Time to take a shower, upload photos and write diary. I start to feel the lack of sleep, and my internal clock are still more central America-time than anything else. Dinner at half pass seven; nice buffet. Having a hard time feeling tied in the evening, and end up sitting talking with Morten and the manager Benny till pass midnight!
There are a lot of night geckos in the camp area. I can find ten around one light bulb at our porch. Great little creatures; the eat the tiny mosquitoes. Besides from those, I have not seen anything else, except from a rather large hermit crab on the sandy floor of the restaurant.
14. Even though we only have slept for little more than four hours, we wake up with the first light of the day a little passed five. There are a surprisingly large numbers of roosters in the bushes between the bamboo huts! We are living 20 meters from (and above) the beach, and the sound of the small waves have a calming effect. Breakfast is only served from half pass seven.
The bushes between the huts looks like a florist gone mad: Huge Cycas, Crytons, bananas, Hawaii flowers, Sansevierias, and other familiar plants grown in culture for their decorative appearance. All are sheltered by large trees, which might be the indigenous plantation.
We are trying to plan our diving: I find the prices rather steep, but it have to be taken into consideration: It should be the worlds best coral reef diving. Two dives a day cost 65€, additionally dives 25€ and a night dive 20€. After two days with two dives, we get a night-dive for free. After some days, I get 10% discount while Morten get 15% as an re-visitor. We will be here for twenty days, and both my inner botanist and bank account would like me to set several days off to explore the islands rich flora, and fauna while I'm at it.
It is a slightly cloudy morning, but the temperature at seven is 27C, and the humidity is high: Just my kind of weather! The sun comes out while we enjoy the breakfast. Hare are pancakes, fresh fruit, serials, eggs fried you way and toast with cheese and several sprays.
The first dive is a nine. We walk out to the boat and already here, we spot a school of time catfishes. We are divided into three groups: Jesper and Amira, the French couple and Morten and I. I have a hard time getting down, but then is is a smooth dive. The site is Fukui, a sandy slope and a small coral hill.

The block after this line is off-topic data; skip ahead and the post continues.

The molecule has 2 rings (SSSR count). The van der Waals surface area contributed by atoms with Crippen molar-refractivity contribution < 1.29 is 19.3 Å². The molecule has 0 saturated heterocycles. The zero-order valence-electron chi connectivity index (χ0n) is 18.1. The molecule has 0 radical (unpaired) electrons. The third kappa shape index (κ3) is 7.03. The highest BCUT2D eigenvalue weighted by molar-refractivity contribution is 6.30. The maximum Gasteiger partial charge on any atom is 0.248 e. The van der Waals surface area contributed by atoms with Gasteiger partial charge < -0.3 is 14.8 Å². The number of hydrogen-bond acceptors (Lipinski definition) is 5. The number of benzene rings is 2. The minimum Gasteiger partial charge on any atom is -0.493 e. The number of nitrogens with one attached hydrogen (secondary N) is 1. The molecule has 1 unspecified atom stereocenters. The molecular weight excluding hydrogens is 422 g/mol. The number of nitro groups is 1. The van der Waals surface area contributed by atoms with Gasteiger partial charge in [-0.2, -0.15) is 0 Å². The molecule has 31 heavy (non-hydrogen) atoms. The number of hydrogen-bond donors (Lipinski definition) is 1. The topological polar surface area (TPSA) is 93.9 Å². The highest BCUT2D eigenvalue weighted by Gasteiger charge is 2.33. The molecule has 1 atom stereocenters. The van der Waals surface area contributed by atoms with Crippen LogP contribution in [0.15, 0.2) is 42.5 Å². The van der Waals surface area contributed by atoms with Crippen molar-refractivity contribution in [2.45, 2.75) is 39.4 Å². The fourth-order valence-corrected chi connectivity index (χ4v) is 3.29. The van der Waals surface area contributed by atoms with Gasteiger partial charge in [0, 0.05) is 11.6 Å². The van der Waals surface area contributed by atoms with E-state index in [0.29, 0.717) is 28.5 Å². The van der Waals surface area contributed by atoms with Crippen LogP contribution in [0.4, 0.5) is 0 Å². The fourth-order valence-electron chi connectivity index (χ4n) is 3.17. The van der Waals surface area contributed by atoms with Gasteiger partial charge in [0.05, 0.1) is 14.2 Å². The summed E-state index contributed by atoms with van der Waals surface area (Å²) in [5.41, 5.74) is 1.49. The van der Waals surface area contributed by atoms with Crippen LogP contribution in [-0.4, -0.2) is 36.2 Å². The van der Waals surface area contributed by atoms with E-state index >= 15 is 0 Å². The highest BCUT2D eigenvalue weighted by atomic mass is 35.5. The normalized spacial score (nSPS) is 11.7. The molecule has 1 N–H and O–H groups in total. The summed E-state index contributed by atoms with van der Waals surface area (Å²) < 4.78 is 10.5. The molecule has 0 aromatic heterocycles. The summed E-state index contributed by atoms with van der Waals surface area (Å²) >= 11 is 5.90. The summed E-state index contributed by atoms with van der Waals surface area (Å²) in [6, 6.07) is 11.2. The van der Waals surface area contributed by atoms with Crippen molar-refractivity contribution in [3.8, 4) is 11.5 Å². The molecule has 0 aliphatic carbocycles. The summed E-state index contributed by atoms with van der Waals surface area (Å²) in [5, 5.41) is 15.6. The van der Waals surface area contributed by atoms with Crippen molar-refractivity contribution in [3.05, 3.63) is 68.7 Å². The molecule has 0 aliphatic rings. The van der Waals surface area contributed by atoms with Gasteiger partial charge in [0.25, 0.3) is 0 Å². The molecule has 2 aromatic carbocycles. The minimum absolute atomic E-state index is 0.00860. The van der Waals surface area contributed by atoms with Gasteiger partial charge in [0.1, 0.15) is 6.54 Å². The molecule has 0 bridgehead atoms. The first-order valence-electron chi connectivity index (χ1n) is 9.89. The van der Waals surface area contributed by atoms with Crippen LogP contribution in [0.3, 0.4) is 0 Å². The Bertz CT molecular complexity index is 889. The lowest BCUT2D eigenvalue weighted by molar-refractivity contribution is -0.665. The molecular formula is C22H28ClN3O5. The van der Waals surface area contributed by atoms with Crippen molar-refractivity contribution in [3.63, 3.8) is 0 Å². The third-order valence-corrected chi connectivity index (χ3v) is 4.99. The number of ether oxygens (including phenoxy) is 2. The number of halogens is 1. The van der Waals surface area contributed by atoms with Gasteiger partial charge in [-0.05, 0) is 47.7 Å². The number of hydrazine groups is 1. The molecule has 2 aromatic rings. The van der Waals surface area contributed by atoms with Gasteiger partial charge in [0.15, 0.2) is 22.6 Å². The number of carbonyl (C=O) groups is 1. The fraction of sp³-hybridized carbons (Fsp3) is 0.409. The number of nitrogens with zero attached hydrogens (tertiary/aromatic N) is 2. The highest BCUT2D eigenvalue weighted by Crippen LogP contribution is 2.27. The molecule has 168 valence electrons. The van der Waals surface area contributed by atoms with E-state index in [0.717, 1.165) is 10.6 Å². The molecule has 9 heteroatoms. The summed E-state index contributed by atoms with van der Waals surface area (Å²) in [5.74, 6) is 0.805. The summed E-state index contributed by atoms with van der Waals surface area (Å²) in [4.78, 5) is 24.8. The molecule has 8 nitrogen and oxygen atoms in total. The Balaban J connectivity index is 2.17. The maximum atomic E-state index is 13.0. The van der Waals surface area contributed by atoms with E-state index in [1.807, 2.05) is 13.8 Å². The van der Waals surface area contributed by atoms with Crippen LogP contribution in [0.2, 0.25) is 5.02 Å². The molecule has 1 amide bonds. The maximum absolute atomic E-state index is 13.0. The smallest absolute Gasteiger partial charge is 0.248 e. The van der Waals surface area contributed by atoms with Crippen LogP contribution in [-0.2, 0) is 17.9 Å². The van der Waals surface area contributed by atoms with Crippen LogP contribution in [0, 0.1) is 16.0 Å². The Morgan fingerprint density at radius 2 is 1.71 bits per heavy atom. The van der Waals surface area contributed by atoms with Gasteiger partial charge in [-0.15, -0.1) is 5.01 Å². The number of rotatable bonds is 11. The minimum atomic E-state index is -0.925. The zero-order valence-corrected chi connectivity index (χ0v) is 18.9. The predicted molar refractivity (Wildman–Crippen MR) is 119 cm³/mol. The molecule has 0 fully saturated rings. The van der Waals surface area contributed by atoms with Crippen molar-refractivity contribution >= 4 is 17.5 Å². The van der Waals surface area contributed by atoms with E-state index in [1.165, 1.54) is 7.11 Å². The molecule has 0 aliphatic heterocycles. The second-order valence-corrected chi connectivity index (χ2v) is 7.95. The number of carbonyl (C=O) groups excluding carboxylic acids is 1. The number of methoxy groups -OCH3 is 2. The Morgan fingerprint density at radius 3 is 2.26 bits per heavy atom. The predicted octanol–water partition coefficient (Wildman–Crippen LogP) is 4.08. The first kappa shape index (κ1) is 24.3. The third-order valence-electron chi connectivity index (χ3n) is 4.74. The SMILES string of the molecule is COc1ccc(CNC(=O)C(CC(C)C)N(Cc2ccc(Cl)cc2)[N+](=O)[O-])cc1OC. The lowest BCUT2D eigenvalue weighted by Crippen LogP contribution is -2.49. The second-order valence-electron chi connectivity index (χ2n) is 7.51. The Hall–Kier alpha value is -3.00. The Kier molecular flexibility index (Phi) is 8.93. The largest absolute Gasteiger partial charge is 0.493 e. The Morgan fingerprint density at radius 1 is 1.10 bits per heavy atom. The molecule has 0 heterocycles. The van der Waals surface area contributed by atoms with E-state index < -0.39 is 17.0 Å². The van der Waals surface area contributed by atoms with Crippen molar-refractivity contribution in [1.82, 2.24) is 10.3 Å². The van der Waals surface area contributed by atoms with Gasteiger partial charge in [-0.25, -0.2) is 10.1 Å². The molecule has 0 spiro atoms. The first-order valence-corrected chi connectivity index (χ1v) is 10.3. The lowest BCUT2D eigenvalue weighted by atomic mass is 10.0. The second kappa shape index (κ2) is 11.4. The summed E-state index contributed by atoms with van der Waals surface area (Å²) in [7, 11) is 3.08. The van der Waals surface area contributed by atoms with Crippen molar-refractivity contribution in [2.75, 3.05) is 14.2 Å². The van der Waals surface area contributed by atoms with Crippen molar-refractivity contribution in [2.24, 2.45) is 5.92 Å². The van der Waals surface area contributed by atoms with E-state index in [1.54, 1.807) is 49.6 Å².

Plenty of corals and fish of which many are new to me. We use the air rather fast, and have to head back to the boat after 53 minutes. This should improve during the next few dives. The water have an average temperature of 29C, and even I don't get to freeze!
Here are some huge seaanemones with different clown fish, giant clams (130 cm!), parrotfish, tubefish, bluespottet stingray and - a lot of other creatures. When we are back in the boat, a huge mantaray jumps right in front of the boat. It is around 10 centimetres in diameter, and I hope we meet it again, while we are in the water.
We sail back to the resort, and have an hour to lunch. My ears are plopping in many different ways, but it usual stops after a few days. Don't know how, but I'm happy as long as it do stop. Lunch is too good, I better be careful. At half pass one, it is time for the second dive, this time to Likuan II, one of the vertical wall sites.
It is packed with corals and fishes! In a cave, we see a nurse shark, there are colourful lobsters, clown fishes, several species of nudibranches, toadfishes, puffer fish, hogfish and many other fishes that are new to me. Well over an hour, and just as we are at the boat - and I'm out of battery, we spot the huge green turtle. I have taken 200 photos on these two dives, and I'm real hard on the first look through.
Morten and I have booked a night dive, which starts at six. It is right out in the bay at Raymond's Point. We go down to fifteen metres, and are along a vertical wall with huge caves. My camera refuses to turn on, and I locate the problem: It is full with water.
Once again, I have succeeded to kill a camera on its third dive. I have to realise I can't afford to continue like this, and from now on, I just nick Morten's photos - which are great anyway. I might spot some creatures for him... I did bring two spare cameras, but they only last two days, at the statistic shows, and it is not worth it!
I can't recall what we saw at the dive, I was a bit low! Back at out cottage, I optimistically washes the salt water out the camera and take it apart. The dinner and chatting in the restaurant till late. And photo sorting, dive log and diary to real late!
15. Wake up half pass five, and assemble the now dried camera. As no surprise, it does not work: My days as underwater photographer is over! Real annoying: It is one of my few pleasures. No doubt it will take a lot of the fun out of diving in the future.
The day's first dive is at Sachiko's Point, on the outer side of the island. Twenty minutes sailing, round the eastern point, and we plunges at the wall. It is covered in soft- and hard corals, and the water is a fish-soup. Especially the blue triggerfish are plentiful swimming upstream.
And the current is a story of it selves: In some places, it passes the reef with five or even seven kilometres an hour - a bit too fast for exploring the reef. Other places, it is slightly downwards or calm, and then there are the upstream areas. Here, a real cold stream, like 20C, arises from the dept, and bring not only nutritious, but also sharks.
I am teamed up with the French couple, who are not only divemasters, but very experienced. Our guide; Jimmy are good at spotting everything from the tiniest shrimps to the sharks underneath us. Here are ghost pipe fish, nudibranches, morays, leaf scorpion fish and a wide array of colourful fishes and strange creatures in general.